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Barack Obama's trip to India next month would be his longest stay overseas in a country as US President, which reflects the importance he attaches to building strategic relationship between the two largest democratic countries of the world.
Obama is expected to travel to India in the first half of November, the schedule of which has not been announced yet.
Inkling the length of his stay in India came from Assistant Secretary of State for South and Central Asia, Robert Blake in his address to the Baltimore Council on Foreign Affairs.
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Obama's India visit 'will mark his longest stay anywhere outside the US' Blake said in his speech to the Baltimore-based think tank.
Informed sources in the administration said that Mumbai is likely to be the first stop of the US President, wherein he is expected to address a business summit of American and Indian corporate leaders besides attending events commemorating 26/11 on November 6.
Obama is most likely to travel to Amritsar and visit the sacred Golden Temple on November 7 for a day trip and reach New Delhi the same night.
His official meetings with Prime Minister Manmohan Singh, are believed to have been scheduled for November 8.
"I don't want to scoop the President, and since we are still in the planning stages for a large number of big-ticket items, I don't want to jump the gun," Blake said.
"But I can give you the broad outline of how we envision the visit will frame the strong US-India partnership, and how specifically this holds great benefits for Americans," he said in his speech.
"As we work with our Indian friends to plan for the President's visit, I would like to address the three cross-cutting themes that will illustrate the breadth, depth and promise of our partnership. First, the visit will illustrate how India's economic rise has created new opportunities for mutually beneficial economic partnerships between our two knowledge-based economies," Blake said.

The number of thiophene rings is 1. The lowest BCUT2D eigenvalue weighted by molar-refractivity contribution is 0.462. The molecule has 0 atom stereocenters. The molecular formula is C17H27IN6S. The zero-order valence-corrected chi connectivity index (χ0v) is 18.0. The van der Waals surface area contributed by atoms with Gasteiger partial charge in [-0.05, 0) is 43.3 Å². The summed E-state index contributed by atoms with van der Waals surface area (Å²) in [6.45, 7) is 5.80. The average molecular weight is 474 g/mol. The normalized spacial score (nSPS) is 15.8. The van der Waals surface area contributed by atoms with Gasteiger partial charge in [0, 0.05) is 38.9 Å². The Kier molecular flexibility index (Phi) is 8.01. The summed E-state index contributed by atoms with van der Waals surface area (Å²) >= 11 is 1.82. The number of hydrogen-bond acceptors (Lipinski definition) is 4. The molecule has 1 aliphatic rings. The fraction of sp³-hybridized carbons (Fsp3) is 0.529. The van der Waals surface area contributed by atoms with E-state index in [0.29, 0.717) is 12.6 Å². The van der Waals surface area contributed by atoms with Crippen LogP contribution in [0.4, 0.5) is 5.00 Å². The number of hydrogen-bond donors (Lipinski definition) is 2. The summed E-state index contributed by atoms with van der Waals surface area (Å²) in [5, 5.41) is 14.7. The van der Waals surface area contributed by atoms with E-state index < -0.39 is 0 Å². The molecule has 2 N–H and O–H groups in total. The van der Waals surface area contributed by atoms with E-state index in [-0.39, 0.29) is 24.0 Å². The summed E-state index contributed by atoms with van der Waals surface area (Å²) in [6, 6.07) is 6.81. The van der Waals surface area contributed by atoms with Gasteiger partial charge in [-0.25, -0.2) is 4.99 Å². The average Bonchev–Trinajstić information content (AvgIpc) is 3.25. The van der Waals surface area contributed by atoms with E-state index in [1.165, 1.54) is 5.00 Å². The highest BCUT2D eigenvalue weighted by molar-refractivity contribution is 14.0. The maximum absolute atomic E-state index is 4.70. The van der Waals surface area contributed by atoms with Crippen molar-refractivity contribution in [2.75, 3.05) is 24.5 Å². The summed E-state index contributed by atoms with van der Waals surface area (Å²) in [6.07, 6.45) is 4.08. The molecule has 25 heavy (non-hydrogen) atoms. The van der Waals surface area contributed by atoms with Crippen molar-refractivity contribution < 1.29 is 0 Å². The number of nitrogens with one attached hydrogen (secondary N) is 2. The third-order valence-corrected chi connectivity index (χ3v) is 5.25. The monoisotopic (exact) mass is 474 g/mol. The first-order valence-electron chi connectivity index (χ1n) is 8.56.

"Thinking about the emergence of developing powers -- be they India, China, Brazil or even Turkey -- tends to focus on how the growth of these nations could adversely affect economic conditions here in the US. But a recent study by India's Federation of Indian Chambers of Commerce and Industry showed that Indian firms are investing almost as much here in the US as their American counterparts are in India," he said.
"The rise of India's civilian power on the global stage will complement our own efforts at rationalising foreign policy and emphasizing US civilian power overseas," Blake said, adding, "We will see India emerge as a global leader as it occupies a non-permanent seat on the UN Security Council from 2011-2013."
"We look forward to working with India on critical global issues such as thwarting Iran's nuclear weapons programme, fighting piracy in the Indian Ocean and Arabian Sea, and reinforcing human rights around the world," he said according to the copy of the speech provided by the State Department.
"We won't agree on everything, but our common values will ensure that our policies increasingly mirror each other," Blake said as he briefed the Baltimore-based think tank on the increasing strategic relationship between India and the US.
"As two of the world's leading democracies, we can help build a new global commons an international system in which other democracies can flourish, human dignity is advanced, poverty is reduced, trade is expanded, our environment is preserved, violent extremists are marginalised, the spread of weapons of mass destruction is curbed, and new frontiers in science and technology are explore. That is the moment, and the promise, that lies before us," Blake said.
"That is why President Obama hosted Prime Minister Singh to the White House last year for the first State visit of his Administration, when he called the US-India relationship one of the defining partnerships of the 21st century," he said.